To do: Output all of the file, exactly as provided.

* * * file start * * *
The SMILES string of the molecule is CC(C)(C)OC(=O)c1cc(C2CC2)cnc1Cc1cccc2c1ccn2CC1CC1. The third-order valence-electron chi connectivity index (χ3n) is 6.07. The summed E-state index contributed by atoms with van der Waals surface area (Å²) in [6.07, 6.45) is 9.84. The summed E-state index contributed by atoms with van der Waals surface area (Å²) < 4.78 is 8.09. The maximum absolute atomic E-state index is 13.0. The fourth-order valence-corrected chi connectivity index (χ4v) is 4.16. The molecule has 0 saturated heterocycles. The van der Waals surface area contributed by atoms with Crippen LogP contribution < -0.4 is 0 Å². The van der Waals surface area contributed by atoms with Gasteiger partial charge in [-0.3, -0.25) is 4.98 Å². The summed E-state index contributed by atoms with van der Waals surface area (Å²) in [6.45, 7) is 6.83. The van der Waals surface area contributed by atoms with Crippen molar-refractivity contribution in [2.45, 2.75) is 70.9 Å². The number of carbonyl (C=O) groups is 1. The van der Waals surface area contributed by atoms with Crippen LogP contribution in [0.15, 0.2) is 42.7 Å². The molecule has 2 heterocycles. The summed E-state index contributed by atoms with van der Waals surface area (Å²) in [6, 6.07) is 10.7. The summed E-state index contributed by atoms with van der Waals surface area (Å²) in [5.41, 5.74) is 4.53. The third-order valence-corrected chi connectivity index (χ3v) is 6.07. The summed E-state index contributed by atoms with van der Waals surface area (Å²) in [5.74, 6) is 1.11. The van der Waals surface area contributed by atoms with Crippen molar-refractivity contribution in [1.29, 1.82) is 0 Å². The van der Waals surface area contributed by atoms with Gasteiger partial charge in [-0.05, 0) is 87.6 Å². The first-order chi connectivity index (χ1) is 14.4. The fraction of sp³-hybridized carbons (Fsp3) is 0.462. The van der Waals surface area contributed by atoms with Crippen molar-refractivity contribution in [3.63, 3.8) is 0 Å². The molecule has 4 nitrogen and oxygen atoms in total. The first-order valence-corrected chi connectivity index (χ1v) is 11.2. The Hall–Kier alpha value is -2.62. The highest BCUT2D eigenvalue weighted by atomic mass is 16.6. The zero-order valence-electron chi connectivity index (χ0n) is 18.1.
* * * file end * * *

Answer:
The SMILES string of the molecule is CC(C)(C)OC(=O)c1cc(C2CC2)cnc1Cc1cccc2c1ccn2CC1CC1. The third-order valence-electron chi connectivity index (χ3n) is 6.07. The summed E-state index contributed by atoms with van der Waals surface area (Å²) in [6.07, 6.45) is 9.84. The summed E-state index contributed by atoms with van der Waals surface area (Å²) < 4.78 is 8.09. The maximum absolute atomic E-state index is 13.0. The fourth-order valence-corrected chi connectivity index (χ4v) is 4.16. The molecule has 0 saturated heterocycles. The van der Waals surface area contributed by atoms with Crippen LogP contribution < -0.4 is 0 Å². The van der Waals surface area contributed by atoms with Gasteiger partial charge in [-0.3, -0.25) is 4.98 Å². The summed E-state index contributed by atoms with van der Waals surface area (Å²) in [6.45, 7) is 6.83. The van der Waals surface area contributed by atoms with Crippen molar-refractivity contribution in [2.45, 2.75) is 70.9 Å². The number of carbonyl (C=O) groups is 1. The van der Waals surface area contributed by atoms with Crippen LogP contribution in [0.15, 0.2) is 42.7 Å². The molecule has 2 heterocycles. The summed E-state index contributed by atoms with van der Waals surface area (Å²) in [6, 6.07) is 10.7. The summed E-state index contributed by atoms with van der Waals surface area (Å²) in [5.41, 5.74) is 4.53. The third-order valence-corrected chi connectivity index (χ3v) is 6.07. The summed E-state index contributed by atoms with van der Waals surface area (Å²) in [5.74, 6) is 1.11. The van der Waals surface area contributed by atoms with Crippen molar-refractivity contribution in [1.29, 1.82) is 0 Å². The van der Waals surface area contributed by atoms with Gasteiger partial charge in [-0.05, 0) is 87.6 Å². The first-order chi connectivity index (χ1) is 14.4. The fraction of sp³-hybridized carbons (Fsp3) is 0.462. The van der Waals surface area contributed by atoms with Crippen molar-refractivity contribution in [3.63, 3.8) is 0 Å². The molecule has 4 nitrogen and oxygen atoms in total. The first-order valence-corrected chi connectivity index (χ1v) is 11.2. The Hall–Kier alpha value is -2.62. The highest BCUT2D eigenvalue weighted by atomic mass is 16.6. The zero-order valence-electron chi connectivity index (χ0n) is 18.1.